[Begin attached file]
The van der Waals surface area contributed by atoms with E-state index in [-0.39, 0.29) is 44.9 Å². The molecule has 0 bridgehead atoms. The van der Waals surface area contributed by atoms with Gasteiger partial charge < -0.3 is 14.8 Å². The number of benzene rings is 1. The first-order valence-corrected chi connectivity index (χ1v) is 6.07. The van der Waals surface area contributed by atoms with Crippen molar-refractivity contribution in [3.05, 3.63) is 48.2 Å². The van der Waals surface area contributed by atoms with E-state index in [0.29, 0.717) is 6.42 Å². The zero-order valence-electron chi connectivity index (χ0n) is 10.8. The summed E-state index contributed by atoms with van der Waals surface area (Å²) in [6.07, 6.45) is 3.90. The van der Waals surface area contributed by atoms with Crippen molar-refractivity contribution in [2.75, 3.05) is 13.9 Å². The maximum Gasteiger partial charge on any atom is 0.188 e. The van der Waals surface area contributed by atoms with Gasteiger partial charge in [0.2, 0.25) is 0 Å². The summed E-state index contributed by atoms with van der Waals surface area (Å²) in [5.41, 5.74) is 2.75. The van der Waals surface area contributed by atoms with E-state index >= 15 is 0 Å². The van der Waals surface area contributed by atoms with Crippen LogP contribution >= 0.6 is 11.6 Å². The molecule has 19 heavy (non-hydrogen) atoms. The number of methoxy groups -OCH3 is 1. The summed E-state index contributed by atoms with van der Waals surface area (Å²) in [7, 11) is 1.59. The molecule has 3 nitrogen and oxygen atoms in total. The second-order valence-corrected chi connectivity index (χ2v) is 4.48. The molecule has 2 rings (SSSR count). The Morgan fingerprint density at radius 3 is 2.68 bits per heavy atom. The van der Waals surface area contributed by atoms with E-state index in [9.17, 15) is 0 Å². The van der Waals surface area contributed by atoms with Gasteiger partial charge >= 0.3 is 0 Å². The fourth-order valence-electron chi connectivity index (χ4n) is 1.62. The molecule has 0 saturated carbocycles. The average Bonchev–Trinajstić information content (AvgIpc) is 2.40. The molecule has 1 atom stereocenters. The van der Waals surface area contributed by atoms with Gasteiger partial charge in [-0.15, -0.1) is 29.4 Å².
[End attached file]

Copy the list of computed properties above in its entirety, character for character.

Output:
The van der Waals surface area contributed by atoms with E-state index in [-0.39, 0.29) is 44.9 Å². The molecule has 0 bridgehead atoms. The van der Waals surface area contributed by atoms with Gasteiger partial charge < -0.3 is 14.8 Å². The number of benzene rings is 1. The first-order valence-corrected chi connectivity index (χ1v) is 6.07. The van der Waals surface area contributed by atoms with Crippen molar-refractivity contribution in [3.05, 3.63) is 48.2 Å². The van der Waals surface area contributed by atoms with E-state index in [0.29, 0.717) is 6.42 Å². The zero-order valence-electron chi connectivity index (χ0n) is 10.8. The summed E-state index contributed by atoms with van der Waals surface area (Å²) in [6.07, 6.45) is 3.90. The van der Waals surface area contributed by atoms with Crippen molar-refractivity contribution in [2.75, 3.05) is 13.9 Å². The maximum Gasteiger partial charge on any atom is 0.188 e. The van der Waals surface area contributed by atoms with Gasteiger partial charge in [0.2, 0.25) is 0 Å². The summed E-state index contributed by atoms with van der Waals surface area (Å²) in [5.41, 5.74) is 2.75. The van der Waals surface area contributed by atoms with E-state index >= 15 is 0 Å². The van der Waals surface area contributed by atoms with Crippen LogP contribution >= 0.6 is 11.6 Å². The molecule has 19 heavy (non-hydrogen) atoms. The number of methoxy groups -OCH3 is 1. The summed E-state index contributed by atoms with van der Waals surface area (Å²) in [7, 11) is 1.59. The molecule has 3 nitrogen and oxygen atoms in total. The second-order valence-corrected chi connectivity index (χ2v) is 4.48. The molecule has 2 rings (SSSR count). The Morgan fingerprint density at radius 3 is 2.68 bits per heavy atom. The van der Waals surface area contributed by atoms with E-state index in [9.17, 15) is 0 Å². The van der Waals surface area contributed by atoms with Gasteiger partial charge >= 0.3 is 0 Å². The fourth-order valence-electron chi connectivity index (χ4n) is 1.62. The molecule has 0 saturated carbocycles. The average Bonchev–Trinajstić information content (AvgIpc) is 2.40. The molecule has 1 atom stereocenters. The van der Waals surface area contributed by atoms with Gasteiger partial charge in [-0.15, -0.1) is 29.4 Å².